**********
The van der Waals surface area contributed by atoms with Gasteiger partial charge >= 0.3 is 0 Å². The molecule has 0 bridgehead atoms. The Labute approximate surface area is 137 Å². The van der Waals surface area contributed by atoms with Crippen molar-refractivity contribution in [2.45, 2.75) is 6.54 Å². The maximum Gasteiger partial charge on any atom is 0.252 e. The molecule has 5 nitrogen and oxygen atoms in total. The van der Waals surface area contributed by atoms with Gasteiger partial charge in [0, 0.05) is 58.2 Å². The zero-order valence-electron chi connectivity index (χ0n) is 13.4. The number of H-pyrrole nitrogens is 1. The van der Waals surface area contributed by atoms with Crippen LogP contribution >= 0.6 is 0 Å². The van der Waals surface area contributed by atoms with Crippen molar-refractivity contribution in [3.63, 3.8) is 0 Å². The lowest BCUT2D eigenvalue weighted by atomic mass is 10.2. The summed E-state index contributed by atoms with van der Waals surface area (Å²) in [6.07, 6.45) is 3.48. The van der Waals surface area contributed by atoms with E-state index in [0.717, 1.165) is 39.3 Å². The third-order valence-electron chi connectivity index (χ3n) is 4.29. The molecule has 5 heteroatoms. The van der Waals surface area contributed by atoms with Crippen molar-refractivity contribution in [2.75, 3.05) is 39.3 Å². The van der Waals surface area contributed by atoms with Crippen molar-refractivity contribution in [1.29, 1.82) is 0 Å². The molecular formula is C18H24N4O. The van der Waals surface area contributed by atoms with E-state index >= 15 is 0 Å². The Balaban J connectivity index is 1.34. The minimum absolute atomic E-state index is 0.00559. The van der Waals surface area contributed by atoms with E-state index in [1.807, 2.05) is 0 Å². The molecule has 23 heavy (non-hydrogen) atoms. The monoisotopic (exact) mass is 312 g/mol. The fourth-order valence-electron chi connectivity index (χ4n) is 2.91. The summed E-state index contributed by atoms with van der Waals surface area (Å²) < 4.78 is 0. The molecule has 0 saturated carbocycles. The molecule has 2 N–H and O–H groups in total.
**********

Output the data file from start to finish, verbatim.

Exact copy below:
The van der Waals surface area contributed by atoms with Gasteiger partial charge >= 0.3 is 0 Å². The molecule has 0 bridgehead atoms. The Labute approximate surface area is 137 Å². The van der Waals surface area contributed by atoms with Crippen molar-refractivity contribution in [2.45, 2.75) is 6.54 Å². The maximum Gasteiger partial charge on any atom is 0.252 e. The molecule has 5 nitrogen and oxygen atoms in total. The van der Waals surface area contributed by atoms with Gasteiger partial charge in [0, 0.05) is 58.2 Å². The zero-order valence-electron chi connectivity index (χ0n) is 13.4. The number of H-pyrrole nitrogens is 1. The van der Waals surface area contributed by atoms with Crippen LogP contribution >= 0.6 is 0 Å². The van der Waals surface area contributed by atoms with Crippen molar-refractivity contribution in [3.63, 3.8) is 0 Å². The lowest BCUT2D eigenvalue weighted by atomic mass is 10.2. The summed E-state index contributed by atoms with van der Waals surface area (Å²) in [6.07, 6.45) is 3.48. The van der Waals surface area contributed by atoms with E-state index in [0.717, 1.165) is 39.3 Å². The third-order valence-electron chi connectivity index (χ3n) is 4.29. The molecule has 5 heteroatoms. The van der Waals surface area contributed by atoms with Crippen molar-refractivity contribution in [2.75, 3.05) is 39.3 Å². The van der Waals surface area contributed by atoms with Crippen molar-refractivity contribution in [1.29, 1.82) is 0 Å². The molecular formula is C18H24N4O. The van der Waals surface area contributed by atoms with E-state index >= 15 is 0 Å². The Balaban J connectivity index is 1.34. The minimum absolute atomic E-state index is 0.00559. The van der Waals surface area contributed by atoms with E-state index in [1.807, 2.05) is 0 Å². The molecule has 23 heavy (non-hydrogen) atoms. The monoisotopic (exact) mass is 312 g/mol. The fourth-order valence-electron chi connectivity index (χ4n) is 2.91. The summed E-state index contributed by atoms with van der Waals surface area (Å²) < 4.78 is 0. The molecule has 0 saturated carbocycles. The molecule has 2 N–H and O–H groups in total.